In another example of the “fundamental clash of philosophies,” a professor and diversity coordinator has taken to the pages of the The New York Times to let us know why a popular animated film isn’t quite all that … for reasons not entirely clear.
In his piece, Oklahoma State’s Lawrence Ware “confronts his Spider-Verse problem” — the issue seemingly his son’s enjoyment of the current hit movie Spider-Man: Into the Spider-Verse.
Like many progressives, the professor is among those who believe that in order to fully appreciate something, one must possess the same skin hue as the subject in question. Ware says “Growing up, I did not see myself in popular culture. Cyclops, Wolverine, Captain America, Luke Skywalker, Spider-Man — these were my cultural heroes, the characters I wanted desperately to be. The truth is, I could never inhabit their lives.”
He adds he could “never be” the actual superhero, only a sidekick.
Since the prof includes Wolverine and Luke Skywalker in this list, it indicates he began his comics indulgence in the 1970s (Wolverine debut: 1974; Skywalker: 1977). If proper enjoyment requires “seeing one’s self” and being more than a mere sidekick, why didn’t Ware read and collect books featuring characters like Black Panther (debut: 1966), Blade (debut: 1973), and the Falcon (debut: 1969)?
(I know, I know, the Falcon was Captain America’s “sidekick” for some time; however, if anyone has bothered to read 1970s “Captain America,” you’d know that the Falcon frequently contended with that very issue, including how it was perceived from a “black” perspective.)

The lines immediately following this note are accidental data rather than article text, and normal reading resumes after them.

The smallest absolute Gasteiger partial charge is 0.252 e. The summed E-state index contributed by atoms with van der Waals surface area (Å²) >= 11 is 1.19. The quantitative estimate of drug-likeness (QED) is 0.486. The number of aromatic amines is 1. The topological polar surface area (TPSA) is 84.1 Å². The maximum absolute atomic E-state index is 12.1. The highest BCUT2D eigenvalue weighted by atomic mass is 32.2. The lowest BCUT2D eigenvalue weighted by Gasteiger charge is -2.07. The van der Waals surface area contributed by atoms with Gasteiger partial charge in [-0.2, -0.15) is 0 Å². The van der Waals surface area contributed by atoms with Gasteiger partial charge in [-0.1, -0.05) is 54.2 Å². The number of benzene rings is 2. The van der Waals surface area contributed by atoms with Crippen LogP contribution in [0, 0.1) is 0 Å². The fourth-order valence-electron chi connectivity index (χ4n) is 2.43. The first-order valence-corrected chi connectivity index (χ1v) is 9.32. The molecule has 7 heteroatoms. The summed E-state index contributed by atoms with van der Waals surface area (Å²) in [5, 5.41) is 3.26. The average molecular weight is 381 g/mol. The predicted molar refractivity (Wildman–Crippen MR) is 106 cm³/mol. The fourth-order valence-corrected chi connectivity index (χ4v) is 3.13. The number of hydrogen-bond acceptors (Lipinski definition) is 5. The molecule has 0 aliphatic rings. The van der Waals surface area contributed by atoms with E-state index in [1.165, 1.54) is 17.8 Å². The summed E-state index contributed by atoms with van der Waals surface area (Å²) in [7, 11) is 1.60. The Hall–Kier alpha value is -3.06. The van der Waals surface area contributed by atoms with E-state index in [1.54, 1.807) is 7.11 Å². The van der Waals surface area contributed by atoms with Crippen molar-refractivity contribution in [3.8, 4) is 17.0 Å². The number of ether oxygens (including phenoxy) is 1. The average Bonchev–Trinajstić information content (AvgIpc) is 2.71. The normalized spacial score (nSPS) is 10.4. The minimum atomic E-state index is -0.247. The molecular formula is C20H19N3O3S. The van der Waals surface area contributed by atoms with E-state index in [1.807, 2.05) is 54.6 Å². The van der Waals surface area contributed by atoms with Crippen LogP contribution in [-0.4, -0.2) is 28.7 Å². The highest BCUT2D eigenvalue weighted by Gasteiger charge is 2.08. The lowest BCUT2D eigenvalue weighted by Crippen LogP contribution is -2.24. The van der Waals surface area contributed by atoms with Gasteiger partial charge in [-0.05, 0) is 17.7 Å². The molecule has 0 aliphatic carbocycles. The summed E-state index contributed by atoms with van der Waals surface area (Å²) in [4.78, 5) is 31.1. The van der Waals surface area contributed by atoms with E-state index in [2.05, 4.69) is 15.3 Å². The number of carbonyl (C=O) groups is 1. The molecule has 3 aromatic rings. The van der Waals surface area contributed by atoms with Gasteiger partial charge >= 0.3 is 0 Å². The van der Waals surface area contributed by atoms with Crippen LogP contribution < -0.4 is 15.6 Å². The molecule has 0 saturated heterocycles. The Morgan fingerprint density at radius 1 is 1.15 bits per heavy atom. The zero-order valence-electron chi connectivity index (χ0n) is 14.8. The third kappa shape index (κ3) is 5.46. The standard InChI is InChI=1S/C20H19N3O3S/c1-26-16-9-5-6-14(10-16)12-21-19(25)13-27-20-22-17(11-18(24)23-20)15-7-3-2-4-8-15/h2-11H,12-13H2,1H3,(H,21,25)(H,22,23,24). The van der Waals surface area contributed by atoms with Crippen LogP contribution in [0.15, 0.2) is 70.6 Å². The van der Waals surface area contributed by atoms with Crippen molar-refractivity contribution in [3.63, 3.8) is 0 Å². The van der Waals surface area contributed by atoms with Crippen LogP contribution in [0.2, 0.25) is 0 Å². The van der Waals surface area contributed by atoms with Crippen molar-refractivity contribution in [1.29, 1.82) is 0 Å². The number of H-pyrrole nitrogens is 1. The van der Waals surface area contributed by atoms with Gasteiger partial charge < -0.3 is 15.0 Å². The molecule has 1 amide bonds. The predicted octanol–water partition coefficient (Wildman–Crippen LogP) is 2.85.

Given that Spider-Verse prominently features a black-Hispanic Spider-Man (Miles Morales), Ware was pumped for the flick. But the excitement fizzled:
Morales, the first Afro-Latino Spider-Man, was the focus for the first half of the film, but, thereafter, he became a Spider-Man among Spider-Men. He was no longer the focus, and that puts me in a tough place as a father of young children. …
Quinn, who is 8, thinks he is Miles Morales. He zips around the living room on pretend spider webs and fights imaginary bad guys, much to his mother’s chagrin. LJ, 10, loves, for some reason I can’t fathom, the character of the Prowler, and has taken to drawing him in markers on random scraps of paper around the house. He did something similar with Killmonger in “Black Panther” and Thanos in “Avengers: Infinity War.”(The kid clearly has a thing for complex villains.)
[…] They have not stopped talking about the film, and this is all because they saw themselves in the characters that looked like them on the screen. …
Miles spoke to them in a unique way, and while I want them to see the world clearly and learn to critique the pop culture they consume, I am going to let them enjoy this imperfect superhero movie. For LJ and Quinn to identify so deeply with black characters onscreen is important. I have decided to lay aside analysis and allow them to love this movie … in spite of its flaws.
“Flaws”? “Tough place”? It seems the only “flaw” of the film is that Miles Morales isn’t consistently the prime focus. As Reason’s Robby Soave asked, “The author reluctantly lets his son watch Spider-Man: Into the Spiderverse, overlooking the problematic stuff… which is… what, exactly?”
Added Soave: “Unsurprisingly, the author is a diversity czar at a university.”
This is a baffling piece. The author reluctantly lets his son watch Spider-Man: Into the Spiderverse, overlooking the problematic stuff… which is… what, exactly? He never explains. (Unsurprisingly, the author is a diversity czar at a university.) https://t.co/O6S622xbtm
— Robby Soave (@robbysoave) December 31, 2018
And that’s precisely it. Academic diversity personnel are individuals in search of a problem. If there isn’t one, they’ll create one.
This story was originally published here. Republished with permission.